That if His Most Serene Maj:ty of Sweden &a shall be pleas'd to give protection to the said Ships & Goods which Cargoe shall consist in 800000 Peices of Light, 60000 Sterling in value, in Mace, Nutmegs & Cloves, 20000 pound of Amber de Gri, 70000 pound of all Sorts of East India Goods, 100000 pound of fine Wool & a considerable quantity of Estridge Feather, Rich Drugs, Balsam of Peru & the Ships to be Ballas'd with raw hides, for all which Goods the Princes of Chile doe expect for what their Subjects sell to the Subjects of Sweden to pay no Custom or other payments but for what they Trade for with any other Nation. They are Content to pay 3 pro Cent to the Order of His said Maj:ty of Sweden & c if His Serene Maj:ty permits his Subjects to furnish the Subjects of the Princes of Chile with what Copper, Iron, Armes & what Ammunition of Warr & other Merchandize the Occasions require & take of their Spice & other Merchandize at the price Currant. The said Subjects of Chile will Trade with no other Nation, but the Subjects of His Serene Maj:ty of Sweden & c and the 3 places they pitch upon to reside in are Carilsburgh at the Entrance of the River Weser or Stade on the River Elve or in the Island Coster near Fredricks Hall on the Coast of Norway

John Baron Scot of Marnay"

Next week in part III: what to make of this letter?

Source: Riksarkivet, Diplomatica, Hollandica, vol. 230


Posted by bengt_nilsson at 5:58 PM MEST
Updated: Sunday, 27 August 2017 6:19 PM MEST
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Sunday, 20 August 2017
Princes from Chile: part 1
Topic: Miscellaneous

When I some twenty years ago was researching the naval officer Gustaf von Psilander (1669-1738) and his encounter with Rear Admiral William Whetstone's squadron in late July 1704, I came upon a rather peculiar item. As far as I remember it was like this: a man claiming to represent a number of Chilean princes made contact with the Swedish envoy in the Netherlands. According to this man two heavily loaded ships would be sent from Chile to Europe, preferably to a Swedish port. In return for the valuable cargo the princes wanted to buy guns and ammunition. 

This proposal went quite far (as I recall it). A brief discussion in the Council and longer discussions in the College of Commerce and the Chancery, where the conclusion was that it would be risky to accept because of possible hostile reaction from other European powers, most notably Spain. 

The story seems quite far-fetched. The Spanish never fully subjugated the Mapuche, so it is entirely possible that the latter would have been interested in acquiring weapons from some friendly European power. But how would they have found suitable ships and crews and manage to pull off such a major undertaking? A reasonable explanation would seem to be that they had to go through an intermediary, possibly a European merchant/smuggler who was not afraid to risk men and ships in order to make a profit by selling to a European power not directly involved in the War of the Spanish succession.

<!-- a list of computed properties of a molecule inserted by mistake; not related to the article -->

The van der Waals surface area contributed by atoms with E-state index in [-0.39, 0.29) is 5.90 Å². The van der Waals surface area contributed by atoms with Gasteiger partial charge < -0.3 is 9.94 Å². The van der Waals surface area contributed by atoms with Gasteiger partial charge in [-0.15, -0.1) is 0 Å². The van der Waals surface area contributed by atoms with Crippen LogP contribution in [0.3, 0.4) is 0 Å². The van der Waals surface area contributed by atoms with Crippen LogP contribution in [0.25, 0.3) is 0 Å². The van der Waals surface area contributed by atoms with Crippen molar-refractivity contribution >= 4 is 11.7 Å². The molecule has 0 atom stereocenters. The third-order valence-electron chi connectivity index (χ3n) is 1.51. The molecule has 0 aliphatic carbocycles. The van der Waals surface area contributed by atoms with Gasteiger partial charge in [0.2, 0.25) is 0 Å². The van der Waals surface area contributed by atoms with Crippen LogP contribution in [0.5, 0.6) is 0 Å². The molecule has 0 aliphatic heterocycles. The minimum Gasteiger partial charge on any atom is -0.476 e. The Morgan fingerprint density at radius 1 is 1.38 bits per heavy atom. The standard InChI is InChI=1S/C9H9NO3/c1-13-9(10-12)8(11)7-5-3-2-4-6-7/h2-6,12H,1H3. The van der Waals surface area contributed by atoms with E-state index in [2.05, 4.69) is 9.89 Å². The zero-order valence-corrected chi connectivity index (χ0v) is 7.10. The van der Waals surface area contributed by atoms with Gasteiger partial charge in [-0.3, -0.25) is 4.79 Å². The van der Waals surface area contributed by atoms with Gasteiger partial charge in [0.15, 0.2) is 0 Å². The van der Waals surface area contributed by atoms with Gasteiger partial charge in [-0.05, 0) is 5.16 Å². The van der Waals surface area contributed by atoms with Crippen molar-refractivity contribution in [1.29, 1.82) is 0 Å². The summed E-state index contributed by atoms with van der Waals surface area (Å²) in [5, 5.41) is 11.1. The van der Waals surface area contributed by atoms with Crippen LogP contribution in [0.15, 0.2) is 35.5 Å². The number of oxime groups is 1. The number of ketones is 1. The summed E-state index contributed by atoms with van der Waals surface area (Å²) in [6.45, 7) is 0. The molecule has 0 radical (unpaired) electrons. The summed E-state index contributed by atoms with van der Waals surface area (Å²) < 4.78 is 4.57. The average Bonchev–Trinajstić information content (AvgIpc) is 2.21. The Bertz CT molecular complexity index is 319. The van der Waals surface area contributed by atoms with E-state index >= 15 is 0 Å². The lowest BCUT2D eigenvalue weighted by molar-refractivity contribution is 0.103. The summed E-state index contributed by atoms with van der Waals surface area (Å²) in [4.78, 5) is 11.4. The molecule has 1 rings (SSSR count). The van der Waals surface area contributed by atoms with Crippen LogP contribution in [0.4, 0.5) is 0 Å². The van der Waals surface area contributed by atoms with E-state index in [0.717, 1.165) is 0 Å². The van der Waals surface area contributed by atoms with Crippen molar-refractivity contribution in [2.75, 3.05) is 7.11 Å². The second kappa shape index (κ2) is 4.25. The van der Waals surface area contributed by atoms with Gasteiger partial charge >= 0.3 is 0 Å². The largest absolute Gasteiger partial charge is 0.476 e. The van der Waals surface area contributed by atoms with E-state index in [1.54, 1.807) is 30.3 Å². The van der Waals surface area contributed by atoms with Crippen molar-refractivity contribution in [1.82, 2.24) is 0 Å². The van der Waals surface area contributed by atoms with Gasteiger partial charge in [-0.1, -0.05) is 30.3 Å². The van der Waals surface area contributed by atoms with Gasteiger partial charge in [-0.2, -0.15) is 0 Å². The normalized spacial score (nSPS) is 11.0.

During a recent visit to Riksarkivet I decided to see if I could find the story once more. I had a pretty good idea of where to look, but I was not sure if it happened in 1704 or later. But I did find it again and (if I remember correctly) even one additional item, which gave more information about the man who handed over the proposal. 

So next week: the proposal and the identity of the intermediary. 

Posted by bengt_nilsson at 12:01 AM MEST
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Sunday, 13 August 2017
An old debt
Topic: Factoids

It was recently suggested in a Facebook discussion I happened to see that the city of Danzig (Gdansk) still owed money for a loan made by Karl Knutsson Bonde in 1447. This is incorrect, but the story is rather fascinating. 

In the 17th and early 18th century the Gyllenstierna family considered themselves to be the closest relatives to Karl Knutsson. In 1704, as the GNW increased the demands on the Swedish economy, the matter was apparently brought to the attention of Charles XII. He viewed it as an opportunity and brought pressure on Danzig. Eventually the city agreed to pay a very considerale sum. The King made an agreement with the Gyllenstierna family that the money would be used for the war effort, but returned after the war.  

When the war eventually ended in 1721 the state was very heavily in debt and the Gyllenstierna famili did not receive any money. They came back with new pleas in 1731 and 1740, but to no avail. In 1766 the issue was again brought to the attention of the authorities, but in the end the claims failed again. It was brought up again in the early 19th century, but no decision had been made when Gustav IV Adolph was overthrown in 1809. So the family came back yet again in 1823, after some more of the relevant documents had been found. 

A parliamentary committee investigated the matter and came (unsurprisingly) to the conclusion that the family was not entitled to any money. The claims had come too late, it was not entirely clear that the Swedish state had borrowed the money (perhaps it was Charles XII personally) and perhaps the money had been repaid before 1709 but all relevant documents lost after Poltava?

The Gyllenstierna family made another attempt in 1834, but it went nowhere. 

Some of the conclusions made in 1823 seem ridiculous. How could it possibly have been a loan made to the King personally? And how could they possibly suggest that the money had been repaid some time between 1705 and 1709? The fact that the debt was too old (it had initially been decided that war debts would have to be claimed within 20 years) was more relevant, but the family had tried both in 1731 and 1740. 

So Danzig has no outstanding debt to pay (and it was of course rather peculiar that a loan from 1447 would become an issue more than 250 years later). But the Swedish army was powerful negotiating tool in 1704...


Herlitz, Nils, Från Thorn till Altranstädt (1916)

Saarinen, Hannes, Bürgerstadt und absoluter Kriegsherr (1996)
Statsutskottets betänkande 1823, nr 456 (Bihang till samtlige Riks-ståndens protocoll...4. saml., 4 bandet)


Posted by bengt_nilsson at 8:05 PM MEST
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Sunday, 6 August 2017
Magnus Stenbock
Topic: Factoids

It has frequently been claimed that Charles XII never forgave Magnus Stenbock for the surrender in 1713 and took his revenge by letting his old favorite remain a prisoner of war in Denmark. The evidence is slim. Not only did Charles XII on 12 August 1713 order the Council to prepare a new transport to Germany. Stenbock would be in command (the King assumed that the prisoners had been released in accordance with the agreement made when the army surrendered).

An even clearer evidence is a letter from Casten Feif to Stenbock, dated Demotika 24 July 1714. Feif assures the Field Marshal that he should not worry, the King continued to hold him in high regard. Stenbock should not, Charles had told Feif, listen to rumours who were intended to annoy him but rather take care of his health so that the King once more would have the joy of seeing his old friend as happy and amusing as he used to be.


Riksarkivet, Ericsbergsarkivet, Autografsamlingen, vol.  69.

Posted by bengt_nilsson at 7:12 PM MEST